On the morning of Oct. 1, the United States government authorities in New York issued indictments for four of the senior team of BitMEX, the famed “wild card” exchange based in Hong Kong. Despite that, the crypto exchange still continues to operate its services.
BitMEX is one of the world’s largest crypto exchanges and has a reputation for being notoriously “relaxed” on Know Your Customer and ID procedures for its users — at least until mid-August of this year. Additionally, users are allowed a high withdrawal limit with little to no KYC.
After doing some research, it is clear that the company operates a complex international corporate structure. It promotes its registration in the Seychelles with offices in Hong Kong and New York. Although, from a legal point, this could most likely be disputed. The company has often been in the top five exchanges internationally.
How serious are the charges?
The United States has a habit of listing “lenient” charges on warrants in order to obtain international extradition of those wanted under U.S. laws. Once the defendants have entered the U.S., the charges are then lifted with additional charges added. The reason for this move is that not every country recognizes these complex U.S. laws — especially in relation to money laundering and financial crimes. The extradition can be obtained on the lenient laws, with the charges to be improved once the individual is in the United States.
If to read between the lines, the papers released by the authorities indicate that more severe charges could follow, including breaching international sanctions. The rumor mill in New York indicates that the Federal authorities believe BitMEX may have most likely been a “jumping-off point” for countries like Iran and North Korea to move out of their crypto positions. If that is the case, enabling them to do that carries a large level of charges with it. Breaching international sanctions is a massive issue, especially as far as the U.S. is concerned.
During the course of the day as the news spread, Bitcoin’s (BTC) price dropped, and many users began making withdrawals from the exchange. Some experts tried to quiet the market down as the day went on by reassuring people that BitMEX isn’t going anywhere (with the belief that it is too big to fail).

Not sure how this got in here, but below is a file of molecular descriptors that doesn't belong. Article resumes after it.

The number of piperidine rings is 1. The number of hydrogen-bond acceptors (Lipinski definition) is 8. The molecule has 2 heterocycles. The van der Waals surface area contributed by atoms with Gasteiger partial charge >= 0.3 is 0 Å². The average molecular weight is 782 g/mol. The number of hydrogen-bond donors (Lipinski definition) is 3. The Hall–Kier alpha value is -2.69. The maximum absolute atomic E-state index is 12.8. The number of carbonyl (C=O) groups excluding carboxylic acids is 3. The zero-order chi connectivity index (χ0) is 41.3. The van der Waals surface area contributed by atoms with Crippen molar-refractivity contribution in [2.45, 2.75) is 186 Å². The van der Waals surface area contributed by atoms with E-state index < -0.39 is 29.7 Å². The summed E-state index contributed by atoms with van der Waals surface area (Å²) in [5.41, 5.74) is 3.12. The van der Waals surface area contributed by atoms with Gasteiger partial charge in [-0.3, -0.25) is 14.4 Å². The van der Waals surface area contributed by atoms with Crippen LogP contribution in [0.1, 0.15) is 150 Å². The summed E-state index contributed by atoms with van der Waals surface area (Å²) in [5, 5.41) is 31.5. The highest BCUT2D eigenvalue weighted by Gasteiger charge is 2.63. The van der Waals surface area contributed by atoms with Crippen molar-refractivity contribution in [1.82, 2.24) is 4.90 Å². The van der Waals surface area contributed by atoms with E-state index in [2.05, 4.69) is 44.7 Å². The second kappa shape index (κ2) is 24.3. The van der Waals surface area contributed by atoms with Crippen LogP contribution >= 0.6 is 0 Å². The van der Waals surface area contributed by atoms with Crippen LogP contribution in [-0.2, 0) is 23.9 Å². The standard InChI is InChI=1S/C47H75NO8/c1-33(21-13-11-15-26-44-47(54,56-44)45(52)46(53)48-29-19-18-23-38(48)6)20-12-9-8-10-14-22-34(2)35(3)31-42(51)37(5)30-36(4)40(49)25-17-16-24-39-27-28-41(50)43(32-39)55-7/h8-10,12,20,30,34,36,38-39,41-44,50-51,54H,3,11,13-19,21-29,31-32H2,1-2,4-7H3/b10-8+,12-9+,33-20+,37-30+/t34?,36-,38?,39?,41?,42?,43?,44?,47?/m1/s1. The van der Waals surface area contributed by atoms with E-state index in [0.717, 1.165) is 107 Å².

Adding to this, a spokesperson for HDR Global Trading Limited — one of the BitMEX companies — quoted to the New York Times:
“We strongly disagree with the U.S. government’s heavy-handed decision to bring these charges, and intend to defend the allegations vigorously.”
Regardless of how true that is, if to look at the timing of the statement, BitMEX may have been trying to ease the market more than take a stand on their situation.
The future of BitMEX
The reality of the situation is that if found guilty, the assets of the exchange will most likely be used to provide restitution to victims of money laundering and other crimes. This realistically means the freezing of accounts, suspension of trading, and even blacklisting of the company in general, as well as selling international assets to pay back victims.
At the time of writing, one of the four indicted individuals, Samuel Reed, has been arrested by authorities in connection with the warrants. The other three remain unaccounted for.
The views, thoughts and opinions expressed here are the author’s alone and do not necessarily reflect or represent the views and opinions of Cointelegraph.
Cal Evans is an international technology lawyer from London who studied financial markets at Yale University and has experience working with some of the best-known companies in Silicon Valley. In 2016, Cal left a top-10 California law firm to start Gresham International — a legal service and compliance firm specializing in the technology sector that now has offices in the U.S. and the United Kingdom.